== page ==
Remember your first class… or maybe your first few tournaments, where your hands and forearms were on fire? A teammate or your coach rubbed the hell out of them for you before the next one; you couldn’t straighten your fingers for anything, and maybe you had a thought of “what in the helllll is happening here?!” I laughed then and I laugh now, as every once in a while this still happens to me. I get the grip of death on the lapel or sleeve and BAM! My arms are fried; hands feel like someone took a sledgehammer to them, you know you have to relax the grip-be one with the grip (lol!), but your body just. won’t. listen. Now, I know it’s a bit controversial and there are two sides to every coin. Some people say, “to be better at jiu-jitsu train jiu-jitsu,” & others say, “to be better at jiu-jitsu it is good to be well-rounded, strong.” I’m not going to tell you what to do. Everyone has to figure out their own philosophy of what works best for them (remember, it’s your journey?) and utilize it to the best of their ability. That having been said, I thought it might be fun to explore some exercises that focus on strengthening the grip(s). Don’t worry my no-gi brothers and sisters, you can use these as well! Strong grips in gi and no-gi lends to some powerful and beautiful movement, don’t you think? So off we go to wrist & forearm training land, because grips aren’t just about your fingers.
*The Rice Bucket: Literally a bucket/tub/etc full of rice that submerge your hands in, sift your fingers thru while turning your wrists. Sounds silly but you won’t be laughing after 3′ of this. Here are some additional rice bucket exercises to shake it up a bit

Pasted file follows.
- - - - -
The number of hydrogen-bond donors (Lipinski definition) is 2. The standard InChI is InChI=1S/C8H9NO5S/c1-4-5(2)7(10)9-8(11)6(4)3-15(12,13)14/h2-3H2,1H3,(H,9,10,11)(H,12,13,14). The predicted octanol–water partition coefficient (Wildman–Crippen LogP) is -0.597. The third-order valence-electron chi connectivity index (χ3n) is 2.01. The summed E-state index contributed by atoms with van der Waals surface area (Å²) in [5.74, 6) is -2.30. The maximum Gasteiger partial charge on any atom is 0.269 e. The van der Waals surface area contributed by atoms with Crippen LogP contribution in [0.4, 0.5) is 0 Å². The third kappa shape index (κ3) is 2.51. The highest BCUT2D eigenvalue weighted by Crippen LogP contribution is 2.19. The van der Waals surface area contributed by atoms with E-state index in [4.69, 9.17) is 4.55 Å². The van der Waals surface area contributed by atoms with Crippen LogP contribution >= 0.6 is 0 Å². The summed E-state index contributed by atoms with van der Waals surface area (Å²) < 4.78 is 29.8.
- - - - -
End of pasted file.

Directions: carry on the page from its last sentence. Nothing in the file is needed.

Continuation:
*BattleRopes: you’ve seen them on the floor or hanging on the wall at the gym? These won’t only work your arms, biceps triceps and shoulders, but your core as well. Not sure what to do with said ropes?
*Pull-ups: That’s right, good old-fashioned pull-ups. If you’re unable to do a pull-up that’s ok! You’ll build grip and back & arm strength by shooting out of the starting gate & going right for that pull-up bar. Do what you can! Eventually you’ll see your strength increase and be doing 10+ pull-ups in no time. Here’s a little tip for beginners. Once you’re successful with pull-up on the bar, you can use the rings, your gi, do deadmans or change your hand position. There is no shortage of pull-up variety.
*FatGripz: Fat-gripz force you to use your hands to stabilize the weight you’re lifting by increasing the size, literally, of your grip (the thickness of the handhold). This places a demand on your hands and therefore your forearms to work harder (increasing strength demand). No fat-gripz, no problem! Use towels instead.
*Farmers Walk or Suitcase Carries: Well, I like to use the kettlebell for these. Great overall body exercise, but your grips will be like iron after incorporating these into your routine. Feeling as though Farmerwalks on the straightway is too easy? Add stairs into the mix, squats at each end, etc. Nothing easy about these!
There you have it! I know there are only five, and it doesn’t seem like much but, honestly, if you haven’t done these exercises or are new to them, they are more than enough. For those of you who already have a set routine and were maybe looking to shake things up a little, I hope this helps! Personally, I like anything I can do anywhere. Pull-ups are one of my favorites. I have a pull-up bar at home; but you can do pull-ups at the playground, on the monkey bars, on a good strong tree limb, at a skate park, or off the bleachers ( just make sure you let someone know so they don’t think you need some type of assistance… whoopsies!).